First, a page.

by Malaika Kambon
Even though people use the words “second best pound-for-pound fighter” when discussing Andre “Son of God” Ward in comparison to Floyd Mayweather’s reign as the boxing world’s top attraction, it is difficult to imagine Andre Ward as being second best to anyone in his field – for any reason.
At the relatively tender age of 29, his 20 years in the boxing business (you do the math), his 17 years of wins and no losses, his 27-0 professional boxing record, and his class and aplomb at handling difficult situations stand him in good stead. His awards and accolades – from 2004 Olympic gold medalist to 2011 unanimously acclaimed Boxer of the Year – were on par with and nearly eclipsed by his awesome one-handed defeat of Carl Froch despite the multiple compound fracture of his left hand going into the fight on Dec. 17, 2011, at the Boardwalk Hall in Atlantic City, New Jersey.
He has since topped the 2013 year – with interest – by his recent fight billed as The Return, in which he soundly dismantled Edwin “La Bomba” Rodriguez. Filleted both inside and outside the ring on Nov. 19, 2013, in Ontario, California, Rodriguez still weakly attempts to portray as a “dirty fighter” the man who soundly trounced him after a 14-month absence from the ring due to a recurrent but now surgically repaired shoulder injury.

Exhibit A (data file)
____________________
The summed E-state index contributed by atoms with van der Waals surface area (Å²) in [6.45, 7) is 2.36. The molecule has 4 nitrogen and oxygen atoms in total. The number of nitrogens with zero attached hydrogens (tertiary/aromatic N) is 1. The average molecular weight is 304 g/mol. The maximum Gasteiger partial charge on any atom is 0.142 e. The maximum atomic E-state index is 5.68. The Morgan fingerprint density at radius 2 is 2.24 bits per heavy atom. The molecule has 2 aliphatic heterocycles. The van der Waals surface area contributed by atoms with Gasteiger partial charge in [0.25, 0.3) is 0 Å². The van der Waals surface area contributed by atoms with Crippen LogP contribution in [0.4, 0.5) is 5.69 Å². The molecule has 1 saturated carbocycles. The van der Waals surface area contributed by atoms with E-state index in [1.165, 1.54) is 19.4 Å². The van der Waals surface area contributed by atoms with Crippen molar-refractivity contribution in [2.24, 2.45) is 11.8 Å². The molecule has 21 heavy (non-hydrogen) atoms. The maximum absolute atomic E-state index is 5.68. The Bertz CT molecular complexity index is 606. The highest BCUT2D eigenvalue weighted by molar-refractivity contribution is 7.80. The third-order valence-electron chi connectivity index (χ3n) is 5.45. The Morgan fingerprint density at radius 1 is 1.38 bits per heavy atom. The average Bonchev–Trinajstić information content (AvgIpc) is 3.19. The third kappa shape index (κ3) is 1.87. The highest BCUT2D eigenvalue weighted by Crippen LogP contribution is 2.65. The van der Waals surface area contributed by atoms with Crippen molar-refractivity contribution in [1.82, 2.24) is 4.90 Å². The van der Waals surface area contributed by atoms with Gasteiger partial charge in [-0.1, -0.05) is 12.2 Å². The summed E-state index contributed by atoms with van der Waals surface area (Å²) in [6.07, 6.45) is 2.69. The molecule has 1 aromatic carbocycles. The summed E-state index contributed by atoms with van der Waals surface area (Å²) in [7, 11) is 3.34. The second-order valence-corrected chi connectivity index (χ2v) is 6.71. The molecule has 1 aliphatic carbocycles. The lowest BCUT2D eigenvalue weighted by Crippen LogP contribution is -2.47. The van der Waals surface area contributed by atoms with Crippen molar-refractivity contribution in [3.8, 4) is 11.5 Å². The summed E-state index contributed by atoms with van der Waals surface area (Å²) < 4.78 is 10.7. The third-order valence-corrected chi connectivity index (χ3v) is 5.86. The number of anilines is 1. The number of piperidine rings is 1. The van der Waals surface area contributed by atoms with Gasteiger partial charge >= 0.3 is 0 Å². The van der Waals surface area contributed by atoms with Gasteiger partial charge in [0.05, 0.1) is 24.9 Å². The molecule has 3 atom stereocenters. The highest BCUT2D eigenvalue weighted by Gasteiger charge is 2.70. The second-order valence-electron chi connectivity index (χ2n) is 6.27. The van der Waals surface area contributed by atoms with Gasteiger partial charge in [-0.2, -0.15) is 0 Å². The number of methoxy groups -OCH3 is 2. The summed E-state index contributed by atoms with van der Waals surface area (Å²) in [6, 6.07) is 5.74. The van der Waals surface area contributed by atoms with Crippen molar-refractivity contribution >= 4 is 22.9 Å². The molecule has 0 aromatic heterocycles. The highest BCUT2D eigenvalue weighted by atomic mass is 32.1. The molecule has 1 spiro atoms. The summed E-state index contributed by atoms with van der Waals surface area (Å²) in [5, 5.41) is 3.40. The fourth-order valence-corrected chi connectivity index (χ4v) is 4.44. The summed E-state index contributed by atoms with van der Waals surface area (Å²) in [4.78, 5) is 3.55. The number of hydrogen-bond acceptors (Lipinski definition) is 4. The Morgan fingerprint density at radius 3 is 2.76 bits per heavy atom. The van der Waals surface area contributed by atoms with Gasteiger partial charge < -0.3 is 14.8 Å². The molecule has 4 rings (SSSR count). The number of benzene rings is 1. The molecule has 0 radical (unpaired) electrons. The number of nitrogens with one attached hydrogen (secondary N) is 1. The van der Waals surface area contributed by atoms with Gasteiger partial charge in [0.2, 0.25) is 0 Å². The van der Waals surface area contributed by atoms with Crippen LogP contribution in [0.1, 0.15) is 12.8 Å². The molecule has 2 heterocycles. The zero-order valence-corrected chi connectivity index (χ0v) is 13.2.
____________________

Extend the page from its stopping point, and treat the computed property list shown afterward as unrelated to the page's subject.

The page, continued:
Ward’s “detractors” cleverly disguise their lack of acumen by attempting to label Ward as “unexciting” as a boxer. They need to put a sock in it and be quiet when grown folks talk.
Because Mr. Ward is a man in the ring and a man outside of the boxing ring. And Oakland’s own has brought class and panache to the “sweet science,” a sport that is both brutal and awesome in its complex simplicity.
Who Andre Ward will fight next is up for serious discussion as he’s cleaned out his division. He is the reigning best super middleweight boxer in the world, pound for pound. There is no one there left for him to fight.
Will he grant a re-match with Carl Froch, who is highly upset that he was beaten one-handed by Ward – and soundly – on international TV? Will he move up in weight and become a light heavy weight contender to Adonis Stevenson? Or will Mr. Ward remain at super middleweight in the event that HBO’s lucrative and violent Kazakh bogey man Gennady Golovkin moves up from middle to super middleweight contention?
And will Mr. Ward’s current lawsuit against long time promoter Dan Goossen be resolved in time to impact whom he fights in the early spring of March or April 2014?
Only time and 2014 will tell. Andre Ward has not yet even begun to reach his true potential.
The universe reflects upon a son of God. And we can reflect with wonder on the mark that a true champion has left in our midst as we recognize that the best is yet to come.
Malaika H Kambon is a freelance photojournalist and the 2011 winner of the Bay Area Black Journalists Association Luci S. Williams Houston Scholarship in Photojournalism. She also won the AAU state and national championship in Tae Kwon Do from 2007-2010. She can be reached at email@example.com.